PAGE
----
WOMEN’S RUGBY IS a sport that has come on leaps and bounds in Ireland over the past few years.
Source: Dan Sheridan/INPHO
Numerous successes and achievements — two Six Nations titles, a Grand Slam, that historic World Cup win over the All Blacks and a successful bid to become the 2017 hosts, to name but a few — have paved the way for increased recognition, funding and overall interest throughout the country.
That being said, across the water things have become even more advanced.
Reigning World Cup champions England’s set-up has turned professional. In 2014, the Rugby Football Union awarded full-time professional contracts to members of the women’s squad, a move which understandably had people talking this side of the Irish Sea.
Ireland captain Paula Fitzpatrick is unsure about the professional approach however. The Dubliner admits that it could happen here in the foreseeable future, but it’s a change she’d hesitate to welcome.
“They’ve twenty contracted players I think. It is a challenge, I suppose. People have asked me that before — ‘are you jealous of England?’ No is the answer.
“I think it’s [rugby] something that you love and that you enjoy, and sometimes if it’s your job there’s a lot of pressure, I mean obviously there’s pressure anyway, but with contracts and money comes added pressure that maybe wasn’t there before. That brings with it a whole new set of challenges and that’s something that England will have to deal with. But I suppose, we’re in the position we’re in.”
“I think it could [happen here in the next few years]. It would depend on where the funding was going to come from. At the moment with sevens there’s Olympic funding, and that’s how the money is there. Now with the increased publicity, things like televising the games maybe sponsorship would come through that way. But I don’t know, it depends where the funding would come from.”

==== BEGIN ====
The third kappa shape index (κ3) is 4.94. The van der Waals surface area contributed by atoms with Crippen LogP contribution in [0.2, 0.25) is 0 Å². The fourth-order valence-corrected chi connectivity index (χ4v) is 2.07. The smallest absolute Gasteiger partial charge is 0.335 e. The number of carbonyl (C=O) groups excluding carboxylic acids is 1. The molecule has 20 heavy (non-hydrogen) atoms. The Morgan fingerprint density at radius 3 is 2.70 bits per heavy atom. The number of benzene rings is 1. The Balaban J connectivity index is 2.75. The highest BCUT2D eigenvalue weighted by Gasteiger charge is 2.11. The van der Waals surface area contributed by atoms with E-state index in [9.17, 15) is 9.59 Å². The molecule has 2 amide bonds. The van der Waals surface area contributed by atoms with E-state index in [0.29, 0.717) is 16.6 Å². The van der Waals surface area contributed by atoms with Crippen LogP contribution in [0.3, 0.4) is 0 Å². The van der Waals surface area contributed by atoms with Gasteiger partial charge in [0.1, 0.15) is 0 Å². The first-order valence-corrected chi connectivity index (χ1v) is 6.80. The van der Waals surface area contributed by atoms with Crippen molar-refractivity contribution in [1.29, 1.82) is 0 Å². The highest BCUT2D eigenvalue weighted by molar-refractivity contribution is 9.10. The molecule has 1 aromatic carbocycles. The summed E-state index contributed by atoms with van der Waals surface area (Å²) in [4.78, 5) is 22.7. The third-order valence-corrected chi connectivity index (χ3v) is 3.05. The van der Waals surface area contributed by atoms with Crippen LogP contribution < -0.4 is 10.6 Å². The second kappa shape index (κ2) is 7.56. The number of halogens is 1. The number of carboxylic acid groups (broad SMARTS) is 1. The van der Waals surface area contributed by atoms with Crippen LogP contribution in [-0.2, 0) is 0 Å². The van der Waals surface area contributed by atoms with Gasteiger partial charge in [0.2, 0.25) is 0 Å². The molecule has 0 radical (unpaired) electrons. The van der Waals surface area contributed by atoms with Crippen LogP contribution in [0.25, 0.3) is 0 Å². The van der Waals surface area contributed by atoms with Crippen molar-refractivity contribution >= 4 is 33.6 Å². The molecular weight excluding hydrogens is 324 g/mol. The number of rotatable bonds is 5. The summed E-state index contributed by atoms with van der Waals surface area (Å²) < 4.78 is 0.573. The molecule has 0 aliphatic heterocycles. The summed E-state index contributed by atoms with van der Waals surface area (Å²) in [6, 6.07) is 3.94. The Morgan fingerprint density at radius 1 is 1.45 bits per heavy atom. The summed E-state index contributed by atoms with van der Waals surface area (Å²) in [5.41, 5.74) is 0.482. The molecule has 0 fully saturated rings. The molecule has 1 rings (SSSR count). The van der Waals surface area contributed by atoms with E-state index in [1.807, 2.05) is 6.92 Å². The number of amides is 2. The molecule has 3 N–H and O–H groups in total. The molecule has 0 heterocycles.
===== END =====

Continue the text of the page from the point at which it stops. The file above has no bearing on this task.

Although not professional, one thing that’s certain in the Irish set-up is that they have found a viable system. In other countries, they specialise in either sevens rugby or 15-a-side and players set their focus on one, not both.
Over the past few years, Ireland have worked hard to try and find level footing, with the efforts coming to fruition in recent times. They’ve struck a balance and found a system that works to facilitate both camps, and players that want to go between the two sides.
“I think it makes sense given our player base that there is transfer between the two,” Fitzpatrick continues. “We just don’t have the number of players that other countries may have to stay specialised in one.
“Having transfer between the two makes sense to me, but it is about, I suppose, prioritising year to year what the focus is and then allowing whichever players are selected for each one the room to progress in those instead of chopping and changing.”
Not only is the women’s game being built on and improved in Ireland and England, its rise to the fore is also fast-moving further afield.
Source: Donall Farmer/INPHO
Fitzpatrick is the perfect candidate to discuss these changes, considering her stint with French side Toulouse last year. Having tasted a different atmosphere, playing abroad is memory she cherishes.
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Her plan was to spend a year there, which she did and afterwards there was an option to extend her stay. It was a tough decision, but at the end of the day she knew what had to be done.
“Bills have to be paid,” she smiles. “I know obviously I want to advance my career myself as well. It was a great experience I really enjoyed it and I got a sense of that professional atmosphere.